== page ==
Tuesday, June 19, 2007

The Cosmic Horseshoe, a Nearly Complete Einstein Ring

By: Fraser Cain (Universe Today)

If you want to peer into the furthest reaches of space, a regular telescope won't do. You need to harness the power of a massive galaxy to bend light from an even more distant galaxy - a gravitational lens. And a team of European astronomers have found one of the luckiest discoveries of all, an Einstein ring, where the lens and more distant galaxy line almost perfectly. Because of its unique shape, they're calling it "The Cosmic Horseshoe".

Image Credit: Universe Today

The discovery was made by more than a dozen astronomers from a handful of European universities, from England to Russia. They published their discovery in a research paper called The Cosmic Horseshoe: Discovery of an Einstein Ring around a Giant Luminous Red Galaxy, which has been submitted to the Astrophysics Journal.

They turned up the object after poring through data in the massive Sloan Digital Sky Survey. This survey uses robotic telescopes to capture images of the night sky; eventually it will map out 25% of the sky, seeing 100 million objects. Astronomers regularly look through this vast quantity of data, and pull out all kinds of interesting objects.

Such as the Cosmic Horseshoe.

Then they did follow-up observations using the 2.5 metre Isaac Newton Telescope in La Palma and the 6 metre BTA telescope in Russia. This gave the detailed image attached to this story, as well as the spectral information to determine the chemical constituents of the lens and lensed object.

Look at the picture, and you can see a red spherical galaxy surrounded almost completely by a blue ring. In reality, this is a relatively nearby galaxy, located 4.6 billion light-years away (the lens), and then a more distant blue galaxy located 10.9 billion light-years away (the lensed object).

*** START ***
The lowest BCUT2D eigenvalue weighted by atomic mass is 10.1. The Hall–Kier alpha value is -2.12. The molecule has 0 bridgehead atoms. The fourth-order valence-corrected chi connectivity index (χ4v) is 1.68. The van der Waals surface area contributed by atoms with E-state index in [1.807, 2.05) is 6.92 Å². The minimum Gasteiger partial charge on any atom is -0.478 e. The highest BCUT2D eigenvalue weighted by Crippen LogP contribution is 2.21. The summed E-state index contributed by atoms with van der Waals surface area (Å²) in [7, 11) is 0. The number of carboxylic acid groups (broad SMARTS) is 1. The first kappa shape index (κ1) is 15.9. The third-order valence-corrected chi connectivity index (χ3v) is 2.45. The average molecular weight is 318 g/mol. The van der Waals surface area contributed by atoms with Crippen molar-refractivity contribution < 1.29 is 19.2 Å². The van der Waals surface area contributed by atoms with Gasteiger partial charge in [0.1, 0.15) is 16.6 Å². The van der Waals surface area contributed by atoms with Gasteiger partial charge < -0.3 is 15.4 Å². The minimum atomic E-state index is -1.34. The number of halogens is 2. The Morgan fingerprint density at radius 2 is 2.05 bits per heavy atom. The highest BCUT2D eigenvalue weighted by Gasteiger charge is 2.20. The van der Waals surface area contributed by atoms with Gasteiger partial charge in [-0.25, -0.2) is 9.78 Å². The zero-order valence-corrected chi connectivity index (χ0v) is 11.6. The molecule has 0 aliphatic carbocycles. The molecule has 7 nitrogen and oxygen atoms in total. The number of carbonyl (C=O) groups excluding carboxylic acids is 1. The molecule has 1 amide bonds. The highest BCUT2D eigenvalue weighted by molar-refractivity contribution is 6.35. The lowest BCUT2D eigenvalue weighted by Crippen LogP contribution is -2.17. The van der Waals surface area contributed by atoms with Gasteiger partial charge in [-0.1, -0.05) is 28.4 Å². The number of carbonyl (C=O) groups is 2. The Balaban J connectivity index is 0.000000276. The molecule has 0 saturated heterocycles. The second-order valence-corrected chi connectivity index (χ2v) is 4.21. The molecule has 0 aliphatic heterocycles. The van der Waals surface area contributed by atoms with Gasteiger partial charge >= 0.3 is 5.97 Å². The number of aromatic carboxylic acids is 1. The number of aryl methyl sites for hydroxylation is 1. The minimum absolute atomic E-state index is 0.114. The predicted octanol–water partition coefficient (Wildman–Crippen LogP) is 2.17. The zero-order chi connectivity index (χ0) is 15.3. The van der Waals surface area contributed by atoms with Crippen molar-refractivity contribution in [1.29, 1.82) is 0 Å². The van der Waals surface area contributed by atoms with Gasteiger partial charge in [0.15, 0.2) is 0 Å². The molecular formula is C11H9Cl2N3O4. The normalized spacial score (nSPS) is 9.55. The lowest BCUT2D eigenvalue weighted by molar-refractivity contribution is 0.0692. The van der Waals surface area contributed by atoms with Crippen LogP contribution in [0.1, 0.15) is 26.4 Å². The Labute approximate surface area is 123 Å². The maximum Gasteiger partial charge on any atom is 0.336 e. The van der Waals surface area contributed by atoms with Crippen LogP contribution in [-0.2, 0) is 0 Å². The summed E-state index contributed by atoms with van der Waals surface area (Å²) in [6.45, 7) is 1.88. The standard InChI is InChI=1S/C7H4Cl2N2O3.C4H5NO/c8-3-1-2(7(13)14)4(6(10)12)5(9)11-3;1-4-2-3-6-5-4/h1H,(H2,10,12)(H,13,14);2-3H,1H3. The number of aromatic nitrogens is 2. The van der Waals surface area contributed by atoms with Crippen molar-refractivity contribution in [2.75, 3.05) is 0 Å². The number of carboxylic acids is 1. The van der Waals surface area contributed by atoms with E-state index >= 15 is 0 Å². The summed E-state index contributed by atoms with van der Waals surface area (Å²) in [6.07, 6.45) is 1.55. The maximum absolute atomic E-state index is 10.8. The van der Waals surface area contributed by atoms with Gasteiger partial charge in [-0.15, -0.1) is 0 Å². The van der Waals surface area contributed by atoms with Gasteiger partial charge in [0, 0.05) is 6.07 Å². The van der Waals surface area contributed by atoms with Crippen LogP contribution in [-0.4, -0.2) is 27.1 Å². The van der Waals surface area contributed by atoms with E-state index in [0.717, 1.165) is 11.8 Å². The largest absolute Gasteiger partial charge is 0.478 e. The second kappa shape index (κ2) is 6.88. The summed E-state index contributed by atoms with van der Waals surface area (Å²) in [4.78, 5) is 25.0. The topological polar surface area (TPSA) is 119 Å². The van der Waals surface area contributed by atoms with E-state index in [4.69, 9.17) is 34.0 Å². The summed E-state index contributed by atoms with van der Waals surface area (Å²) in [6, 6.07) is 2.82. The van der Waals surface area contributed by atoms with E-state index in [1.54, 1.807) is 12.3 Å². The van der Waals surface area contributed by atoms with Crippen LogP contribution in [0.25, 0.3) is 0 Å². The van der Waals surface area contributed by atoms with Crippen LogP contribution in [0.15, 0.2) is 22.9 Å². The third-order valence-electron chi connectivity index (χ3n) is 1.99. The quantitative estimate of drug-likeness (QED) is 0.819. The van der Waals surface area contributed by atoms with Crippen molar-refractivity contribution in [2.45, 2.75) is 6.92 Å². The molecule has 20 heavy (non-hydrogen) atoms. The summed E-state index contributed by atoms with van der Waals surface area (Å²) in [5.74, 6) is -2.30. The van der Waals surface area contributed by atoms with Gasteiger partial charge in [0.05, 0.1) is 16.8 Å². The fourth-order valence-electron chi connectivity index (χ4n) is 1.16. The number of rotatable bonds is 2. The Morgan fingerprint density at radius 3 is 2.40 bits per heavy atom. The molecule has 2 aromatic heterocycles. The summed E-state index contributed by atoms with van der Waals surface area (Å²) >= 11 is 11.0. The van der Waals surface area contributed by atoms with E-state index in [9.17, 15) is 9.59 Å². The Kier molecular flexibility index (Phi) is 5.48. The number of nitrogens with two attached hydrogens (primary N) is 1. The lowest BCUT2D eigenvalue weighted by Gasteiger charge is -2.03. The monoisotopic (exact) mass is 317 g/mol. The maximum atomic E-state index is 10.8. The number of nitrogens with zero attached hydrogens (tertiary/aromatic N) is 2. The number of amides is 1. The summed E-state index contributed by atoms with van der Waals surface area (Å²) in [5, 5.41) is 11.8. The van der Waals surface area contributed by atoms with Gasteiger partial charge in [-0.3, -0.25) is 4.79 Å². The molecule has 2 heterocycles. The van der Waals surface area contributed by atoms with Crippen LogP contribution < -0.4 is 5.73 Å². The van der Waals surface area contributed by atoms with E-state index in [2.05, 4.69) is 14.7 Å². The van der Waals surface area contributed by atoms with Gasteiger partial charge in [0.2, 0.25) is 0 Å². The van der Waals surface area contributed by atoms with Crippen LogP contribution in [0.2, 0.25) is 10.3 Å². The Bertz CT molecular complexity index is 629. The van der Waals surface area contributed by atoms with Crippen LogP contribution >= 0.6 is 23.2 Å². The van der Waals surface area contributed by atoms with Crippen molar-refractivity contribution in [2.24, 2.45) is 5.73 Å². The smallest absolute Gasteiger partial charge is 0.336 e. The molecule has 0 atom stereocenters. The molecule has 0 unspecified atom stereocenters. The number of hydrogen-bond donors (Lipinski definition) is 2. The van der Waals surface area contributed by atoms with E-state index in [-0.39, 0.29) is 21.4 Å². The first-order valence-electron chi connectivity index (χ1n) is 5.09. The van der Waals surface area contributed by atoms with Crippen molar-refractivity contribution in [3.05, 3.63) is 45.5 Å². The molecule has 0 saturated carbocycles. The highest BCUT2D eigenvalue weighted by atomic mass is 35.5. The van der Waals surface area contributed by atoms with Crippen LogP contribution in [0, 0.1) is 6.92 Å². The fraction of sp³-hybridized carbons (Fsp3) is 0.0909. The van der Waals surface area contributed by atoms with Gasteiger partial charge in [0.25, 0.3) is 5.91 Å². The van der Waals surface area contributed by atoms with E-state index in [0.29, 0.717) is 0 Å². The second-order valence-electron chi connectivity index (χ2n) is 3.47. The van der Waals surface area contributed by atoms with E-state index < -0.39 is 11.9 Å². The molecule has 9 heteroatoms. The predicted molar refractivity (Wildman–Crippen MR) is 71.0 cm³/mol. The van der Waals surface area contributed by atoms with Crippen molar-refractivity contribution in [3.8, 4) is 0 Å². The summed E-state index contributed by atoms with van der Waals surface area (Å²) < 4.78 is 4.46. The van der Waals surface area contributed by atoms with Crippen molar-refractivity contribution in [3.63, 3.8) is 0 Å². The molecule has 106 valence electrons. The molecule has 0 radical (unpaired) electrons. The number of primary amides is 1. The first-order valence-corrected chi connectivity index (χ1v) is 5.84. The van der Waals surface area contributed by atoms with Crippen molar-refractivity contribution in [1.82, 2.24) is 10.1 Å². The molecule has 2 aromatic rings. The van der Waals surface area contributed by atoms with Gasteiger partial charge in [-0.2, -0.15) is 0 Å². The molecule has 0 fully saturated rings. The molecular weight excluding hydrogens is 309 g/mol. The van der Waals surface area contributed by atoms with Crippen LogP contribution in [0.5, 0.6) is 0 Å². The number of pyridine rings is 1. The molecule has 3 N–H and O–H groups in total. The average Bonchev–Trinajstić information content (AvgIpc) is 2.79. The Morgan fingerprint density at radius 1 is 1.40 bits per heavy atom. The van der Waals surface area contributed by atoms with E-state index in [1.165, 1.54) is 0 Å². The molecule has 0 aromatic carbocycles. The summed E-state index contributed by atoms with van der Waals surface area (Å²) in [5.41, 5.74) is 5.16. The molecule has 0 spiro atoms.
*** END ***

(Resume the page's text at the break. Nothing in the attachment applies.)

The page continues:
The two line up perfectly from our point of view, so that light from the blue galaxy is focused by the gravity of the lens. Light that would head off into space is turned back towards the Earth. All this additional light allows astronomers to see what would normally be an invisible object. In fact, the two are lined up so perfectly, that the lensed galaxy has been turned into a ring that wraps 300-degrees around the lens.

The lens is an extremely massive luminous red galaxy, containing 5 trillion times the mass of the Sun. For comparison, our own Milky Way only contains 580 billion solar masses.
And this is just the "telescope".

The more distant, lensed object is a starburst galaxy undergoing furious rates of star formation - evidenced by the blue spectrum of its light. If it weren't behind the lens, astronomers wouldn't even know it was there. But because it's directly behind the lens, its light has been focused into a nearly complete ring around the lens. Since it's 10.9 billion light-years away, we see it at a time when the Universe was less than 3 billion years old.

This discovery gives astronomers two useful directions for further research: dark matter distribution around luminous red galaxies, and the formation of stars in the early Universe.

Original Article: Universe Today

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